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More Bridal Gown Shopping Rules

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On this site I do a lot of criticizing of Bridal Salons and the lack of satisfaction of many brides with their experiences. Much of it is deserved while some is not. There are great stores out there that give wonderful service, but that service comes with a hefty price tag. Many brides are on a strict budget and look for bargains on the internet, second hand services and stores. Sites like ebay and craigslist have become popular places for selling gowns. These places can offer great bargains if you are willing to settle for a used gown, a designer knock-off, or simply not have the services that a store does offer like being able to see the gown in person and try it on to see if your body looks good in it.

Shopping at these alternative markets is risky. When you have to pay up front for a wedding gown that is not returnable from a place that you can't go to in person and often does not have a telephone number you can call, it rattles the nerves. I do rank on bridal salons a lot but they do serve a good purpose in letting a bride see what she is getting before she pays several hundreds of dollars for her dress. Though I have taken many stores to task for giving out misleading advice, many give good advice that a young bride needs to help her make the many decisions facing her in ordering her gown. Web sites and ebay listings don't often answer all these questions.

So, if you are a bargain hunter and are willing to deal with the things your aren't getting by shopping at a bridal Salon- - - here are some additional rules for shopping these alternative markets.

#1. A gown that looks good on a web site picture doesn't mean that is the gown you are buying.

Most people know that pictures can be doctored so that flaws in a dress are painted out with a program like PhotoShop. That's only part of the situation. Most webmasters know how to process pictures so they load on your screen faster. One of the things they do is lower the resolution. This can often make details harder to see so that the dress you are looking at on your computer screen may be very different seeing it in person.

Color is also a big factor. Computer monitors very widely in their color representation and the color of the original picture may look very different to you than to another person looking at the same web site.

The biggest factor in this category to me is that unscrupulous people writing these listings can use pictures stolen from designer web sites and use them for their site/listing. You may think you are buying the Vera Wang gown in the picture because you know that is a picture you have seen on Vera Wang's official site, but what you get in the mail is a knock-off gown that looks like the dress in the picture but is very much NOT.

#2. Knock-offs are very prevalent on the internet.

A knock-off is a copy of a designer gown that is usually made with lesser quality construction techniques and cheaper quality fabric. It is perfectly legal to copy any design out there. It is very much illegal to copy a designer label. The easiest way to tell a knock-off from the real deal is to look inside for the label.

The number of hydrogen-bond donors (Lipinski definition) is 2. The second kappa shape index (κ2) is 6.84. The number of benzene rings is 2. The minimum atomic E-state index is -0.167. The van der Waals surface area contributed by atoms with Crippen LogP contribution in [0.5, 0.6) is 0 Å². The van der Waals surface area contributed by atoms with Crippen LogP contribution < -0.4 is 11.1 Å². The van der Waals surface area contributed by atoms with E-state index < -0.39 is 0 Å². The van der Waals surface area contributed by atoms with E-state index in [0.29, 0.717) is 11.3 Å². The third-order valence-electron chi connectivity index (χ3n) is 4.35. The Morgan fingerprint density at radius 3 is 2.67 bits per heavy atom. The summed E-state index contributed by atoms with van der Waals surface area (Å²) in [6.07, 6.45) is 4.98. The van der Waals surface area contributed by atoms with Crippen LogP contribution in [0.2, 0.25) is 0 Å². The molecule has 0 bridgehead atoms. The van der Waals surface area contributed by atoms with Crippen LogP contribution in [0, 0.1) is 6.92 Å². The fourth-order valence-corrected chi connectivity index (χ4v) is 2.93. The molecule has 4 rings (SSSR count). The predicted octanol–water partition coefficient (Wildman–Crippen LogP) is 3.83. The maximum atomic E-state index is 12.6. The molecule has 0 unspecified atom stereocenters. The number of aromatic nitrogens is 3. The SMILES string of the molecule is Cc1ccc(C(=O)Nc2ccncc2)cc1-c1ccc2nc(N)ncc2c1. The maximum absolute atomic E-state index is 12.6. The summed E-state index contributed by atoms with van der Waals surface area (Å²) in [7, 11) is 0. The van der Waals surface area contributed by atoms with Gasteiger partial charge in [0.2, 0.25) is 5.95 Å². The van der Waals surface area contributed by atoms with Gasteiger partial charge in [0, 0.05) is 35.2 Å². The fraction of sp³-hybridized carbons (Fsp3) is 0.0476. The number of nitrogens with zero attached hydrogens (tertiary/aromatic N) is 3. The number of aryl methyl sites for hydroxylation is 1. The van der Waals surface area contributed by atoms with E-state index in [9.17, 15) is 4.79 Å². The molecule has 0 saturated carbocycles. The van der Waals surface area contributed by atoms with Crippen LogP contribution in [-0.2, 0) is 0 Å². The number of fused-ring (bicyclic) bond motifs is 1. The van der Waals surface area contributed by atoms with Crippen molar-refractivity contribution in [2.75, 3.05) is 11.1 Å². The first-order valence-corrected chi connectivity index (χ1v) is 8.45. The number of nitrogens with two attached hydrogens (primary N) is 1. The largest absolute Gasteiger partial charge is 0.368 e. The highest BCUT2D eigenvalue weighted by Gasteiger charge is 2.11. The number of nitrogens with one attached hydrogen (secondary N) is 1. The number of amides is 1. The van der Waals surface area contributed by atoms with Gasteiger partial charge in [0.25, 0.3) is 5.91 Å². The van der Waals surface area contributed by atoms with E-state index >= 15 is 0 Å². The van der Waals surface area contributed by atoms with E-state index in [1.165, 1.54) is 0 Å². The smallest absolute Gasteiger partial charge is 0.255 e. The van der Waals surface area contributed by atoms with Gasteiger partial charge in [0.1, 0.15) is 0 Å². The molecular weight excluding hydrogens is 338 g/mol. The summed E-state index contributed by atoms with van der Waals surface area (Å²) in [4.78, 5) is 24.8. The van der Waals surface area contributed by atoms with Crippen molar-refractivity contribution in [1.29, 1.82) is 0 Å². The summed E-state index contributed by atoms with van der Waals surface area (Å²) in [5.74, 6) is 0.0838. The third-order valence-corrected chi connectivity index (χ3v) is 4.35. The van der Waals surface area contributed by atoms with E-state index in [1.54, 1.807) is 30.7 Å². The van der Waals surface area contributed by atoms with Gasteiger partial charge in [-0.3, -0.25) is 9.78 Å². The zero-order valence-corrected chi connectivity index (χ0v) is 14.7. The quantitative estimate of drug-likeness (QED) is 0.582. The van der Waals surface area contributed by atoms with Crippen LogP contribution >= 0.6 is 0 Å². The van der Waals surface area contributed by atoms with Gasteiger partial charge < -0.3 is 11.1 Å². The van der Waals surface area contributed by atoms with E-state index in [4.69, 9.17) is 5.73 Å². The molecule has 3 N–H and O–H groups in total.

a) Price is a huge indicator that the gown you are buying is a knock-off.

There is nothing wrong with buying a knock-off. They can be a great way for a bride to save a lot of money. The problem comes in when you are deceived into thinking you are buying a designer gown worth $2,000 for only $200 and you get a cheap copy that is nothing like your dream gown.

Every bride wants to save money while getting as much gown as she can. $3,000 designer gowns are out of the question for most brides but how many of us dream of wearing one of these beauties. Bargains on these gowns can be found using the Internet if you are willing to buy second hand, or spend a lot of time searching for a sale price. If you think you have found that designer gown for $200 you need to look again very carefully.

b) If the listing says, "Custom Made" but the price is very low, it's a knock-off.

A big clue that a site or listing is selling knock-offs is that they will say the gowns are "custom made". Go read rule #5 on the Bridal gown Shopping Rules page. Most designer gowns that are found in major bridal salons are Special Order. Web sites that sell gowns may also be Special Order, but if they say they "custom make" or "sew the gown to your measurements" or "the gowns are made in our factory" you can bet you are buying a knock-off.

Fine Custom Made gowns, also called Couture, are very, very expensive. They are made to your measurements from very fine fabrics and excellent construction design and manufacture. Knock-offs cost little because thay are not fine.

#3. Check up on the seller.

Sites like ebay have a seller rating system to help you know who you are buying from. Do take the time to read a seller's profile and their feedback from customers.

 

 

 


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